County, cities align to provide supportive housing for homeless
Compton, Santa Monica, Culver City, and other cities are collaborating with L. A. County Community Development Commission to ensure assistance to the homeless is also matched with supportive services
At a recent press conference, Board of Supervisors Chairman Mark Ridley-Thomas (at podium) is flanked by other elected officials and community members, as he announces new measures to provide supportive housing for homeless. Photo: Bryan Chan/Board of Supervisors
County working with Compton, Santa Monica, Culver City, and other cities to ensure their own assistance to homeless matched with supportive services
LOS ANGELES — With funding from Measure H, Los Angeles County, and its cities are teaming up to quickly place thousands of homeless people into permanent housing that comes with the supportive services, rental subsidies and other assistance needed to thrive.
The Board of Supervisors approved a motion by its Chairman, Mark Ridley-Thomas, and Supervisor Sheila Kuehl, this week that creates a template for such joint County-City efforts. Under this partnership, the County will provide supportive services that would go hand in hand with rental subsidies and other assistance from cities.
To date, L.A., Long Beach, Pasadena, Burbank, Glendale, Pomona, and Redondo Beach have committed a combined total of 2,084 rental vouchers that can be distributed to the homeless. Using the template, the County can streamline the delivery of supportive services – which can include healthcare, mental health and substance abuse treatments, case management, even job training – to the beneficiaries of those rental vouchers.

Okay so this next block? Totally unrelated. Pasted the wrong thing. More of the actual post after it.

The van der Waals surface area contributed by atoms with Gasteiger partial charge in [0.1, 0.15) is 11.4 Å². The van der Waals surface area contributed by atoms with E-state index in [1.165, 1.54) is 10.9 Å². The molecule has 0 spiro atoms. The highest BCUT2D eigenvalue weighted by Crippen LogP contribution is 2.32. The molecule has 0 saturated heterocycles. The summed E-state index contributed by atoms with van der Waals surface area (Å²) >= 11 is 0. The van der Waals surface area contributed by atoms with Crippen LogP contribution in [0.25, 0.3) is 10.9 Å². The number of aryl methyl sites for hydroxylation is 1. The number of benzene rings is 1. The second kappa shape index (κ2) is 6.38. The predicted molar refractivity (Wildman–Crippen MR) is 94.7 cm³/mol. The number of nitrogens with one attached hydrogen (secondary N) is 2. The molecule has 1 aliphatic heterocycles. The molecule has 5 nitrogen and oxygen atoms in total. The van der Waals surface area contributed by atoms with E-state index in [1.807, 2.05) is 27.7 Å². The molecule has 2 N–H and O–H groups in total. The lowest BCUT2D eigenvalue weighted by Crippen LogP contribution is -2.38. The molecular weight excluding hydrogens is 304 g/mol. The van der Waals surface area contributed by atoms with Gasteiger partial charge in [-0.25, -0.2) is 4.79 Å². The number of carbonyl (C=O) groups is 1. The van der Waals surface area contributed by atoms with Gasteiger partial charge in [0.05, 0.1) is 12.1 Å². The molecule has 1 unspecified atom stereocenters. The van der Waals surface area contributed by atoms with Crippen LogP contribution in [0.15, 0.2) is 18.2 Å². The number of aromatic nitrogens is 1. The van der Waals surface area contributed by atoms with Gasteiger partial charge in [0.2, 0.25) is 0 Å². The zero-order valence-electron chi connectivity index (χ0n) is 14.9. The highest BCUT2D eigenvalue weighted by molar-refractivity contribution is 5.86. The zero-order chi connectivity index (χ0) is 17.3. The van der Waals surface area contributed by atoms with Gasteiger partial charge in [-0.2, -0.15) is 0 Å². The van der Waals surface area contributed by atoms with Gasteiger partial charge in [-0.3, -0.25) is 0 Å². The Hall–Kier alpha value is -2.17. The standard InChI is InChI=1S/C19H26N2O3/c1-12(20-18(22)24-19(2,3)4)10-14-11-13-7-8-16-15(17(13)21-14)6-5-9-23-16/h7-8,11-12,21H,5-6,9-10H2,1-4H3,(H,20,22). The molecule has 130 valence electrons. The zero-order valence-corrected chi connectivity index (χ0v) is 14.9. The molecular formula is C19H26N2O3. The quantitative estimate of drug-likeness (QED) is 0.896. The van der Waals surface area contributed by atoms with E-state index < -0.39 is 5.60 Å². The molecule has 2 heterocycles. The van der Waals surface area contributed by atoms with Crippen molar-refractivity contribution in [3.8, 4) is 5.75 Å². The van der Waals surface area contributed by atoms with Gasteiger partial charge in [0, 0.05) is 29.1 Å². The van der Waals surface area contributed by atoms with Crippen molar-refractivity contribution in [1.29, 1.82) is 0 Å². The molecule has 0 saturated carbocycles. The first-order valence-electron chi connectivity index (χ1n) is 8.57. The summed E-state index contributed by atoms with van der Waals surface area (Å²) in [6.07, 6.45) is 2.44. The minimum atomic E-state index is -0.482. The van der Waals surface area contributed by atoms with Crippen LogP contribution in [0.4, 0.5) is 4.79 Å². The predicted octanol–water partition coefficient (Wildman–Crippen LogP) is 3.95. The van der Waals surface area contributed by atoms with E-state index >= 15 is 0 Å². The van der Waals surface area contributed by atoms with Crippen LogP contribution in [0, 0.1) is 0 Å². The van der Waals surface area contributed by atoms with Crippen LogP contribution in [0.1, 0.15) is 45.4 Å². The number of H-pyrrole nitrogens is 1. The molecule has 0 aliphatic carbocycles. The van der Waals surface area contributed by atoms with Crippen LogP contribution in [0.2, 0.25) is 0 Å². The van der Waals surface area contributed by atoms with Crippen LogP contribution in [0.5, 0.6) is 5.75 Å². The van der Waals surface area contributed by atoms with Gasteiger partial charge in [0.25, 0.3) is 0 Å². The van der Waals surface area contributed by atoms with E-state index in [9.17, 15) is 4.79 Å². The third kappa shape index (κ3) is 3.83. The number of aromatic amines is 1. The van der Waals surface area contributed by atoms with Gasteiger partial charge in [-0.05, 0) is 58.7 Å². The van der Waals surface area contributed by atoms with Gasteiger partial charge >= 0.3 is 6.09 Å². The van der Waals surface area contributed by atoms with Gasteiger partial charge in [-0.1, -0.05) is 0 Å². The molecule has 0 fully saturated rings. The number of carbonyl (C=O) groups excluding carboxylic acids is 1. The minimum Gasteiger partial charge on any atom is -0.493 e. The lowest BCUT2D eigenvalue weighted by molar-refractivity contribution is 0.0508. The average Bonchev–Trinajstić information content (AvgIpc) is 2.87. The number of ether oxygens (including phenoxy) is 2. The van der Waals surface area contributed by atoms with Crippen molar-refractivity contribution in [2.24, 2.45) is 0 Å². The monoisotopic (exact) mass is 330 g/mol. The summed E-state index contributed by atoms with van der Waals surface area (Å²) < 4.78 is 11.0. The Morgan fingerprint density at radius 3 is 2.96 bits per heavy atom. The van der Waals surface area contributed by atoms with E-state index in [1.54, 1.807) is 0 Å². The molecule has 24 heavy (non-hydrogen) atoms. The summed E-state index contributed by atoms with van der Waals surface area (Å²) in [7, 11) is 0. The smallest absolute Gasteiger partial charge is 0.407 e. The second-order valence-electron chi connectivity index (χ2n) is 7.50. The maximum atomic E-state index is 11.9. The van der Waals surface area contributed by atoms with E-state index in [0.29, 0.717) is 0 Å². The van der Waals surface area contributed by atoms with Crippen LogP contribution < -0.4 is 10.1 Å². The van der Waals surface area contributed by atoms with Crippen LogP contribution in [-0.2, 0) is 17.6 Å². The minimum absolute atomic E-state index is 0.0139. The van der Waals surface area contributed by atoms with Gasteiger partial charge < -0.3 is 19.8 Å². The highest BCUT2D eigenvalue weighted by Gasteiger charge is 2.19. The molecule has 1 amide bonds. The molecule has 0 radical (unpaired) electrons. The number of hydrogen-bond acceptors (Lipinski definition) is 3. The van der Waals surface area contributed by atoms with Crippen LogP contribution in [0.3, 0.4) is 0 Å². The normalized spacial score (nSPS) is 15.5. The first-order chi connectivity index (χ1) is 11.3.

The County’s Community Development Commission is currently working with Compton, Santa Monica, Culver City, and other cities to ensure their own assistance to the homeless is also matched with supportive services. This wide-ranging collaboration is unprecedented in the nation.
“Homelessness is the defining civic issue of our time and addressing it requires all hands on deck,” Ridley-Thomas said. “By working cooperatively, efficiently and urgently, the county and cities are not only taking people off the streets but also putting them on a path to long-term stability and recovery.”
West Hollywood Mayor John Heilman said the key is providing permanent supportive housing as opposed to merely housing. “What we are seeing on the streets are people having problems with substance abuse and mental health issues and physical challenges, and we can’t get them the help that they need without both shelter and supportive services.”
L.A. Councilmember Marqueece Harris-Dawson said, “Homelessness tends not to recognize municipal boundaries, so it requires all of us – from neighborhood to neighborhood, block to block, city to city, council to council, mayor to mayor – to work together to end homelessness in our time.”
“Through the Supervisors’ commitment highlighted by today’s vote, people experiencing homelessness in L.A. County, including the City of L.A., will get the wrap around and rental assistance services they need and deserve,” Councilmember José Huizar said.
Measure H is intended to end homeless for 45,000 people across the County within the next five years and prevent homelessness for another 30,000 people, including women and children, veterans, seniors, foster youth and survivors of domestic violence. The 1/4 -cent sales tax approved by voters in March is projected to raise $355 million annually for 10 years.